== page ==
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Tips for weed control in cotton

The main weeds of concern in cotton this year are barnyardgrass, goosegrass, prickly sida, and pigweed. Looking ahead, here are solutions for each weed concern.

Alaina Dismukes, writer

October 16, 2019

3 Min Read
Larry Steckel, a professor in row crop weed management, explained different weeds of concern and management techniques for farmers to take note of in the coming planting season.Alaina Dismukes

“We had a very interesting year; we always seem to have an interesting year when it comes to weed control, but 2019 was a different year in a few aspects,” said Larry Steckel, weed specialist at the University of Tennessee during this year’s Cotton Tour Field Day at the University of Tennessee Research and Education Center in Jackson, Tenn.

He points out, for instance, the dynamic between different seed technologies.

“I don’t think it’s any secret how Tennessee is all in on Xtend crops,” he said. “We’re 95 percent, maybe more, in Xtend soybeans, and cotton is around 90 percent. Tennessee has been that way for a while now. We were about 60 percent Xtend back in 2017, and it’s steadily gone up.

“Unfortunately, weeds do not sit still when it comes to new technology. They start finding the holes in the technology and where the problems lie as far as weed control.”

This year, three main weeds of concern are barnyardgrass, goosegrass, and prickly sida, also called teaweed. Steckel said he also got calls about pigweed.

Barnyard grass and goosegrass

“Lack of grass control has been one of the biggest concerns among farmers. I started hearing last fall about folks clogging up combines because of all the grass in the fields.

“We have not had much of these issues since Roundup Ready came into play, but fields are starting to build up with goosegrass and barnyardgrass, and farmers are having to spray several times throughout the season to control it,” he said.

Related:Weed control failure: resistance or antagonism?

Some data from last spring show Roundup products providing 80 to 90 percent control. Steckel emphasizes breaking up the herbicide applications.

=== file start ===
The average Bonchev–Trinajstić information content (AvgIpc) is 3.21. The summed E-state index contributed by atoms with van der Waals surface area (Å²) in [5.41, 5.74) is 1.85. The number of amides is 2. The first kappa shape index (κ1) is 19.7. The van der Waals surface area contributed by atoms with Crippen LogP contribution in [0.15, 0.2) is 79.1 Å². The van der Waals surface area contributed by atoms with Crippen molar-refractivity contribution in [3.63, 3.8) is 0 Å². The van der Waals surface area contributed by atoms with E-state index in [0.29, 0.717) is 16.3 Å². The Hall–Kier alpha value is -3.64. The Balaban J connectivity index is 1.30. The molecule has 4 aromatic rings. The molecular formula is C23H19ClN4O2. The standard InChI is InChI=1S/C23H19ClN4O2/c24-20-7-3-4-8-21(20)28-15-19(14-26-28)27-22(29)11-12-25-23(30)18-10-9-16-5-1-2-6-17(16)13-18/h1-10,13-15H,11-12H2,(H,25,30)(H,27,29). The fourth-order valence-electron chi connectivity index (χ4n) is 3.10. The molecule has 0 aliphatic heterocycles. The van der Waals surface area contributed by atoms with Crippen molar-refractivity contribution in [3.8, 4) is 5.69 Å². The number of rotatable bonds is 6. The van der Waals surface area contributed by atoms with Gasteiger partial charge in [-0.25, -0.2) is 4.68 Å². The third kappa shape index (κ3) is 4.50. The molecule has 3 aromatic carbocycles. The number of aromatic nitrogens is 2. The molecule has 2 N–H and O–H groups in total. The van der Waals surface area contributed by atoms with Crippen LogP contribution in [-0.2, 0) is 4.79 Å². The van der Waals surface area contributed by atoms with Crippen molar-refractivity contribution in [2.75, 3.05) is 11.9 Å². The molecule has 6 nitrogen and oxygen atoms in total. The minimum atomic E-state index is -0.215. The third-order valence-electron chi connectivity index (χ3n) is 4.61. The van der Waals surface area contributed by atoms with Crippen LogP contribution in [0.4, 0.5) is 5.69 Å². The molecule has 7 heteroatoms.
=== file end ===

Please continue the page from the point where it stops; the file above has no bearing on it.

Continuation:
“Roundup and dicamba together will not do the trick,” he said. “We tried putting Select in the tank with Roundup and dicamba, but, like the data show, it’s not improving the grass control. However, straight Roundup or straight Select seems to be working well.”

He recommends starting with a good pre-emerge weed control.

“If you have a lot of grass coming up, spray just Roundup or Select, and then come back with dicamba later. Keep in mind that you may experience some antagonism if you apply these herbicides too close together,” Steckel said.

“After you use a good pre-emerge, to try to keep the weeds from coming up in the first place, you will have to break up the Xtend system and dicamba application from the Roundup application.

“It’s awful hard to do for logistical reasons, but several growers told me in the last two weeks they broke up the application. They just sprayed Roundup in the last three or four weeks, and they said they never knew Roundup worked that well on grass.”

Related:Tennessee weed tour showcases cover crops, new mixes

Prickly sida control

In cotton, he is still trying to find out exactly what can be done to help spike up the prickly sida control. Envoke and Staple are both options but provide only marginal control. A post-direct application of diuron + MSMA is the most effective option.

“In soybeans, you can add a bit of Python. It’s a cheap, easy way to eliminate prickly sida.

Problems with dicamba for pigweeds

Palmer amaranth is another concern.

“In 2019, we needed multiple applications in a lot of fields to get good pigweed control, which wasn’t necessarily the case in 2017 and 2018,” Steckel said. “I have some concerns about where we’re going as far as dicamba tolerance. Soybeans are really the weakest link because we can’t use Liberty.

“With the Enlist soybeans, coming back with Liberty after a 2,4-D application works well. I just don’t know how many soybeans we are going to have out next year that will have Roundup, Liberty, and dicamba because of the tolerance buildup.

“This is throwing up alarm bells for me, so we’re going to do some more testing. Maybe pigweeds aren’t resistant to dicamba, but the signs are sure there,” he said.

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